Andúril was the most famous sword in J.R.R. Tolkien's The Lord of the Ring trilogy. Its name literally means "flame of the west." It is also referred to as "the sword of Elendil," who was its first owner.
The sword was originally called "Narsil," and was referred to as "the sword that was broken." It became called "Andúril" after some friendly elves forged the broken blade for Aragorn, son of Arathorn.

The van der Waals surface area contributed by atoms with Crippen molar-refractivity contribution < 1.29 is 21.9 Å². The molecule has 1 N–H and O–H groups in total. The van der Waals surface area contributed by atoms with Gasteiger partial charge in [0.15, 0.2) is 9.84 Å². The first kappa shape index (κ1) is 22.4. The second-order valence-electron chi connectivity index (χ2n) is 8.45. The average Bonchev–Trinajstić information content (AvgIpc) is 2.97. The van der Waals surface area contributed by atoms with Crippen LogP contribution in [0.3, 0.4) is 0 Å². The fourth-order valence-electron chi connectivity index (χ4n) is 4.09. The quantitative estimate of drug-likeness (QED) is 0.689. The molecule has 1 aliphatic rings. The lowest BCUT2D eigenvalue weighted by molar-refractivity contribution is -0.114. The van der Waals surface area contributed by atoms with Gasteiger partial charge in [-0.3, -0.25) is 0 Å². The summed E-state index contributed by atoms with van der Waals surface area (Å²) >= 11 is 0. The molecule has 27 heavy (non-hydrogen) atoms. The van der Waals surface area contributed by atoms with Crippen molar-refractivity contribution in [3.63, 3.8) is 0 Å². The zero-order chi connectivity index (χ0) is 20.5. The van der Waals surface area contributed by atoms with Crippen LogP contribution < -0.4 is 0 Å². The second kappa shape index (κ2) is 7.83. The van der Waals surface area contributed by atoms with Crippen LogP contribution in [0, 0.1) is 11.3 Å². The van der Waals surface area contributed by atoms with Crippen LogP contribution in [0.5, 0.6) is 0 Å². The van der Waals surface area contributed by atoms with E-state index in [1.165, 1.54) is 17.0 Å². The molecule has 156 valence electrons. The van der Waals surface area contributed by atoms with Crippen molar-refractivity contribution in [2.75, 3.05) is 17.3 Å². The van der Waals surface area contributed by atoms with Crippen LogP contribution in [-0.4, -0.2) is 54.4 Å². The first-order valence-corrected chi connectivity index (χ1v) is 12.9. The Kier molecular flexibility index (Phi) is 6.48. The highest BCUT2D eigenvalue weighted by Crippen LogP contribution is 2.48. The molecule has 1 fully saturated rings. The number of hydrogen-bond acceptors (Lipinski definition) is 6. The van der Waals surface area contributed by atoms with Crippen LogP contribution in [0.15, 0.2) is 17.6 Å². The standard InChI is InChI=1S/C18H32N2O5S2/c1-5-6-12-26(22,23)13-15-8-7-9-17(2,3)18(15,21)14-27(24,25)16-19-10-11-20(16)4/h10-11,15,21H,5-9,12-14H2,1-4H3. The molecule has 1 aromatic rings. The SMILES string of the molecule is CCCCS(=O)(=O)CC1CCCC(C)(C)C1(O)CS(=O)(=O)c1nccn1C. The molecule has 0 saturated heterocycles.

Aragorn was a direct descendant of Isildur, the very same person after whom the phrase "Isildur's Bane" was named. When Isildur finally stole the One Ring from the Dark Lord, Sauron, the ring betrayed him. As he was crossing a river under the cloak of the One Ring, the ring made him visible again and he was shot with many poisoned arrows from a band of Orcs. It was for this reason that through the concept of male-lineage which is common throughout mythology, that it was Aragorn's duty to save Middle Earth and to assume his rightful position as king of Gondor.